Good morning, Slavyanska Besseda, I am in you! Note to self: for future reference, TripAdvisor is not a fail-safe method for determining the best budget hotel stay.
Alas, waiting long hours of my life for parts of the Internet to load does not constitute an entertaining activity in my book. Eventually I just got off my lazy heinie and prepped for the day.
We packed up, checked out, and off we went to get food at the nearby Wally World. (Hey, don't judge me. They have a number of low-carb options and it was a lot less expensive than going out to eat. And besides, there was a geocache nearby, right? Right.)
In fact there were several intriguing geocaches in Bozeman, so we just got right to it.
So it was that we found ourselves in Three Forks, Montana...
We walked around the park taking things in: the headwaters of the Missouri, the ruins of Second Gallatin City (pretty much a goner when the new railroad passed it by)...
Once I'd scored me several waymarks, Captain Midnight decided he had to scour the park for geocaches. Naturally. One particular cache required us to bushwhack so deep into the brush that we would have come out ahead if we'd packed machetes in the trunk. It all ended well, however, since eventually we staggered out of the area triumphant, emaciated and croaking for water.
Well, something like that.
We'd decided to skip Lewis & Clark Caverns, and CM was all in favor of moving west, but I suddenly remembered there was something I had to see. It was several miles out on the little state road that leads to the caverns, just south of Three Forks.
What's it doing there? Dunno. How'd it get there? Dunno. Did the crossing it was presumably built for ever get the necessary bridge over it? ... Dunno. Will I go mad without these questions being answered? Probably.
It's all rather mysterious and a touch surreal. So that's fun.
When we finally did get to Lewis & Clark Caverns, we decided we were too tired and broke to take the full tour. Because we're just that old and lazy.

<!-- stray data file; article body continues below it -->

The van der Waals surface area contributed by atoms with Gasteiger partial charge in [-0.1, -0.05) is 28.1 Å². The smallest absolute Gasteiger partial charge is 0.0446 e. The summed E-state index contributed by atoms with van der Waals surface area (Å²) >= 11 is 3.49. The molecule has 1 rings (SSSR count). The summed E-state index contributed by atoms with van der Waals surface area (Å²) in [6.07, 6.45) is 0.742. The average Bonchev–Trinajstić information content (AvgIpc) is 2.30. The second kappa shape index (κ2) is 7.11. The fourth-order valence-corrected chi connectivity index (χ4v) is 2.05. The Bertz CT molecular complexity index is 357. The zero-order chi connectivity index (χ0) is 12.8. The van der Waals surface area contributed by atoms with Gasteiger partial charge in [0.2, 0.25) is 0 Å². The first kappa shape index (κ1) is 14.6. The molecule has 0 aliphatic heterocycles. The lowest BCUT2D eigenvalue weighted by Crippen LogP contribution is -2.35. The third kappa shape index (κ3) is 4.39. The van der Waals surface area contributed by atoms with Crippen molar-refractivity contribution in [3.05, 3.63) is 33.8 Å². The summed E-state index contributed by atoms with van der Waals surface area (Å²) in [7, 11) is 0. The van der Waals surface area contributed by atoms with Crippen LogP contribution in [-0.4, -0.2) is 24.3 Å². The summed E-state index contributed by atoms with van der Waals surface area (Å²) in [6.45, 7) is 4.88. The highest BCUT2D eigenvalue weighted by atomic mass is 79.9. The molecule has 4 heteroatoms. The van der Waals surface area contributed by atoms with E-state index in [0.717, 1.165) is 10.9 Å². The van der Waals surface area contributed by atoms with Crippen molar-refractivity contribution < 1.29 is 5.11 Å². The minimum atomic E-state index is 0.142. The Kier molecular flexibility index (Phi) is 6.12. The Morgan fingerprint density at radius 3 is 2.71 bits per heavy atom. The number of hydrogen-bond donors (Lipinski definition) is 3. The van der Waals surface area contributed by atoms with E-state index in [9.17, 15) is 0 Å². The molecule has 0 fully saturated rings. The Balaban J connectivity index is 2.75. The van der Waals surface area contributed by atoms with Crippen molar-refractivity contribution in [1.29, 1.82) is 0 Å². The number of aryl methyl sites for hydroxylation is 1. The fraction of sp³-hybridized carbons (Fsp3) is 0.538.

Yes, of course, Captain Midnight was scouring the area for geocaches. And finding them.
Missoula is pleasant, though not as beautiful as Bozeman. It has the youthful and slightly funky vibe that goes along with being a university town. We picked up some dinner at Iron Horse (deeeeelish) and then wandered around so that Captain Midnight could scour the area for... yeah, I really don't have to say it again.
We spotted a few items of interest in Missoula: the peace sign on the mountain, the live bands jamming just outside the Wilma...
I took all sorts of pictures in the gathering darkness, trying to capture the heart-rending beauty of this area with its dark pines, its rugged mountains, and the mist that trailed over the pinnacles of treetops and settled in the hollows...
We stopped briefly in Coeur d'Alene to gas up (fun fact: Coeur d'Alene, literally translated, means "heart of awl"), then motored on without stopping until we reached our destination for the night: the Quality Inn in Spokane. Right in the middle of Karaoke Night. You may or may not be disappointed to know that we did not choose to wow the world with our karaoke rendition of, well, anything. So far I've managed to elude the scourge of karaoke. Maybe some other time.
Incidentally, as we drove through Spokane, we saw a number of professional-grade fireworks exploding in the night sky ahead of us. Our best guess: some local shindig for Bastille Day. Or they just really wanted us to stop for the night. Your call.
At the Quality Inn, having achieved our objective for the evening, we logged some adventures, showered, changed, hit the bed and promptly went into a coma.